The Beginnings of the History of Film Title Design

When a few white lines drawn on a black background finally converged into a shape of an arm, the history of film title design was about to change. But what happened before that? What marked the history of film title design and who were its pioneers?

The Beginnings of the History of Film Title Design

The silent era of film title design

The year when the abovementioned title design appeared was 1955, and the film it opened was Otto Preminger's The Man with the Golden Arm. The film tells a story about a musician who fights his heroin addiction.

The theme was aptly introduced with the moving white lines and an arm, providing as much clue about the following story as any summary.

This level of aesthetic sophistication was technically possible in the mid-1950s, but the beginnings of title design history were quite different. Like any other element of cinematography, film titles also followed technical possibilities of the times and were often limited by them as well.

In the era of silent movies, film titles were static images that announced the title of the film and a few main protagonists. They were made by the lettering artists with the assistance of typesetters. Once done, they were photographed and then edited into a film.

Letters were painted in simple forms at the beginning but later became more decorative and expressive under the influence of art movements such as Art Nouveau and Expressionism.

The style of letterforms and intertitles, which were used as additional explainers during the film, reflected sometimes the tone or the subject matter of a film.

Film title for The Navigator, 1924. Image via Pinterest.

Film title for The Navigator, 1924. Image via Pinterest.

The first talkies and the golden age of Hollywood

The appearance of the first movies with sound did not have immediate effect on the history of film title design. Film titles remained static, but the style evolved to include more elaborate designs. Graphic novelties incorporated further adjustments to the theme of the films, such as adding flowers for romances or black letterings for horrors. The illusion of depth was achieved with drop shadows; letters were sometimes done in two tones, and images related to the film were included to add drama.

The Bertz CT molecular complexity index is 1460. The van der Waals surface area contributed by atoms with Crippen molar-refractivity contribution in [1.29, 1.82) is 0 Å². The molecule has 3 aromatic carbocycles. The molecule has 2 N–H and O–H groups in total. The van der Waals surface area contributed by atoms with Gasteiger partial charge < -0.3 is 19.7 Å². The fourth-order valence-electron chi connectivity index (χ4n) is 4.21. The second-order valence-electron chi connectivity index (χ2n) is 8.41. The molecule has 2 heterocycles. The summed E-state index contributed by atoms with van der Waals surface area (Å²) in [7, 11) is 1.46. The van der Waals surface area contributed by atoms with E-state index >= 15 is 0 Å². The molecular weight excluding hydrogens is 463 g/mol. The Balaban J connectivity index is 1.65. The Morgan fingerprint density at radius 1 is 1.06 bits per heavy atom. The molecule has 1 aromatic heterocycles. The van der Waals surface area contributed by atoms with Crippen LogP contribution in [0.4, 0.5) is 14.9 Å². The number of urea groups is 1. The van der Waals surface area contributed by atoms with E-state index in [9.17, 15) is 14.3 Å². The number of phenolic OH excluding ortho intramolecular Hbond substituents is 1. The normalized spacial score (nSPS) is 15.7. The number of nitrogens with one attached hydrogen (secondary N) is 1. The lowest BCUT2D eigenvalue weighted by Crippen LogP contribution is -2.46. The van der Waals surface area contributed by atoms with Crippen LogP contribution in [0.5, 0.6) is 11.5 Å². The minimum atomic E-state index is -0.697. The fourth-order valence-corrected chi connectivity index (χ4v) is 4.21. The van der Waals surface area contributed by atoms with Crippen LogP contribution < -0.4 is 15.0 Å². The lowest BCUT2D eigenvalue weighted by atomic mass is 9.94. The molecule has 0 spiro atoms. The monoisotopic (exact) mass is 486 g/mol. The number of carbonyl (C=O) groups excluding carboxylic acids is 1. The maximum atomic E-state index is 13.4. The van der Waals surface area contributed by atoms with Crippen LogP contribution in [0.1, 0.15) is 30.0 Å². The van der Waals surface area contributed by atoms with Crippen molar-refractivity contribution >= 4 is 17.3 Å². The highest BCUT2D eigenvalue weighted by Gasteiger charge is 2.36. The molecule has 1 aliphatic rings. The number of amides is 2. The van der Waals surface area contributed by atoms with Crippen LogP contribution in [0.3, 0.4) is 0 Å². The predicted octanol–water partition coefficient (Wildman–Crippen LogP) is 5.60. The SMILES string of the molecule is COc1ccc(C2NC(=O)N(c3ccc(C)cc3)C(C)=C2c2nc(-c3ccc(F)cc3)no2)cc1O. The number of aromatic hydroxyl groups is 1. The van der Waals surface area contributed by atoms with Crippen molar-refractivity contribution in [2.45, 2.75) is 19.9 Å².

Music also gained more prominence, and the designers in the likes of Oskar Fischinger started to subordinate visual rhythms to the title soundtrack. Fischinger’s concept of score visualization was later adopted by the title legends such as Saul Bass.

Film title for The Mummy’s Hand, 1940. Image via

Film title for The Mummy’s Hand, 1940. Image via

The rebirth of the history of film title design

The period starting with the 1960s saw the growing interest in title design. Big studios were losing the battle with the TV and needed fresh ideas that will bring audiences back to the movie theaters. Much attention was given to big, historical stories, but other film segments also came under scrutiny.

With studios ready to invest more money in every part of a film, title design also became a point of interest. Soon the new generation of designers emerged, recognized by directors such as Alfred Hitchcock, Otto Preminger, and Stanley Donen.

Maurice Binder, Richard Williams, Saul Bass and Pablo Ferro are among the most prominent names of title design that came to be regarded as stars in their own terms. The emergence of title sequences, in contrast to static titles that characterized the previous period, happened thanks to them.

Apart from dynamism and movement that motion graphic titles already possess, these artists included other engaging visual aspects in their work as well. The combination of photography and illustrations with motion graphics was common, and logo-type titles were used in the advertising of films as well.

You can see some of the legendary title designs in this video.

The digital era and modern tendencies

With the possibilities of digital imagery, the history of film title design took a significant twist. What characterizes it from the 1980s onward is the free application of different layers of images, styles, and textures within one sequence, and an even stronger focus on narrative.

The illusion of space, manipulated typography, and physically impossible movements characterize new title design, which is gaining more prominence in cinema.

Over the years, title sequences introduced us to the main actors and persons who created the film. They have set the general atmosphere of a film and whetted our interest in the story that will be told. With technical innovations happening every day, we look forward to seeing in which direction will title design develop in the future!

Featured image: Film sequence for The Man with the Golden Arm, 1955, via

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